In some Canadian government records, religion is recorded, which isn’t common everywhere. If you look at the Canadian Federal Census, for example, it will give you the residents’ names, ages, and what religion they claimed to practice. That can be very helpful, especially if you have more than one person in the area with the same name, and you know your ancestor was a member of the Church of England versus Presbyterian, for example.
Q: Have you had done any work in Nova Scotia or New Brunswick?
A: I’ve done some research in Nova Scotia and New Brunswick. The records that we have available from Nova Scotia are pretty good. They go back to the 1800s and the Family Search Wiki, for example, has a fantastic compilation of what is available for those and other areas. Newspaper records in New Brunswick are fantastic. I’ve seen a lot of really great information that was recorded in newspapers that did not survive in any other reference source.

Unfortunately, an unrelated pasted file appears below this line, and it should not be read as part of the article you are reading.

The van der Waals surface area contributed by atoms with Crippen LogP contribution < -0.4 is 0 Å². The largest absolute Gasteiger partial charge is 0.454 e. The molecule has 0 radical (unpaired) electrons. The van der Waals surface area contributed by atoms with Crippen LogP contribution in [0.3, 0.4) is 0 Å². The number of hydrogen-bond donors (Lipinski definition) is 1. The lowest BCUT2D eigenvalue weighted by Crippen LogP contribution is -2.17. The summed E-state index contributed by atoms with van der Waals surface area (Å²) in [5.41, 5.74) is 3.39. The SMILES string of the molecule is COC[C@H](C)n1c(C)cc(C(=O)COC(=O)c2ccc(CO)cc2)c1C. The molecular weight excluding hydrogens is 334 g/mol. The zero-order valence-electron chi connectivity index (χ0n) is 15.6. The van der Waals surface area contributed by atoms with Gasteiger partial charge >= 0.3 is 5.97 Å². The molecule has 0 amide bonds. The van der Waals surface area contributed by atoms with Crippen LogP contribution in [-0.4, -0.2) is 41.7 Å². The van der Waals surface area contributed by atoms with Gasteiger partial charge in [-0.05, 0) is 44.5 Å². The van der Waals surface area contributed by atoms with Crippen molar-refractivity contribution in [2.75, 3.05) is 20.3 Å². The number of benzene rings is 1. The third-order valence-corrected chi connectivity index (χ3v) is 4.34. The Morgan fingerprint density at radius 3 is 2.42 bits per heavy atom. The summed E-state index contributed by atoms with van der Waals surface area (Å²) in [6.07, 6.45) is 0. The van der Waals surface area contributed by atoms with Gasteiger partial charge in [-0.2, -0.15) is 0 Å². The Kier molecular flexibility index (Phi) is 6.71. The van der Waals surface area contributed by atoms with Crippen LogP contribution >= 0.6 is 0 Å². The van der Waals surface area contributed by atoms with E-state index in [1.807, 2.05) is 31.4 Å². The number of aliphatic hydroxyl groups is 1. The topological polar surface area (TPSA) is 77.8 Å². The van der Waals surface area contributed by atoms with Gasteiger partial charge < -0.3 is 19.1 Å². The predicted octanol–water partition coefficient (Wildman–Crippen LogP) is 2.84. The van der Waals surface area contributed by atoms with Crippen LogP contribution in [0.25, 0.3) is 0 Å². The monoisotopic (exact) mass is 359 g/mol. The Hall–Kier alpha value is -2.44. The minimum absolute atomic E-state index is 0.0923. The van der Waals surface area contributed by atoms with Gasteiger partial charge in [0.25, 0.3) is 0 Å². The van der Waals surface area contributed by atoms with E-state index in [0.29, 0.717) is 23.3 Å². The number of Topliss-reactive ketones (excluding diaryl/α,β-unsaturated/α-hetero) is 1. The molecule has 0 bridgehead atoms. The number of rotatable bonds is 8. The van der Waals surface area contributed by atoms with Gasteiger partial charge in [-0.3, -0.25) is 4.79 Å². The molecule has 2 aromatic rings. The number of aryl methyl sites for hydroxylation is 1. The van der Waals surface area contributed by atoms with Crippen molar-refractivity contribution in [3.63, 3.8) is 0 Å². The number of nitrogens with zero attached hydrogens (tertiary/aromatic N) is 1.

Q: What areas do most of your projects come from?
A: Most of my projects tend to come from Eastern Canada, especially Quebec and Ontario (we have others at Legacy Tree that research Western Canada). I’ve seen several projects recently for Ontario. There’s a big Church of England community in Ontario, and records from that church are very good. There’s a large Catholic community in Ontario as well, and Catholic records in Ontario are excellent.
Q: Do you speak French?
A: I do not speak French. In researching French families, it helps to speak French, although it’s not a requirement. I have some French-Canadian ancestry and researching those families over time, I’ve become familiar with many of the words that I need to know, such as terminology for baptisms, burials, marriages, and births, for example. It is helpful to have someone fluent in French to transcribe and translate records. You might get some nuggets that are buried in records that you might otherwise miss if you are not familiar with the language.
Q: Can you give us some idea of the process of researching Canadian immigrants from France?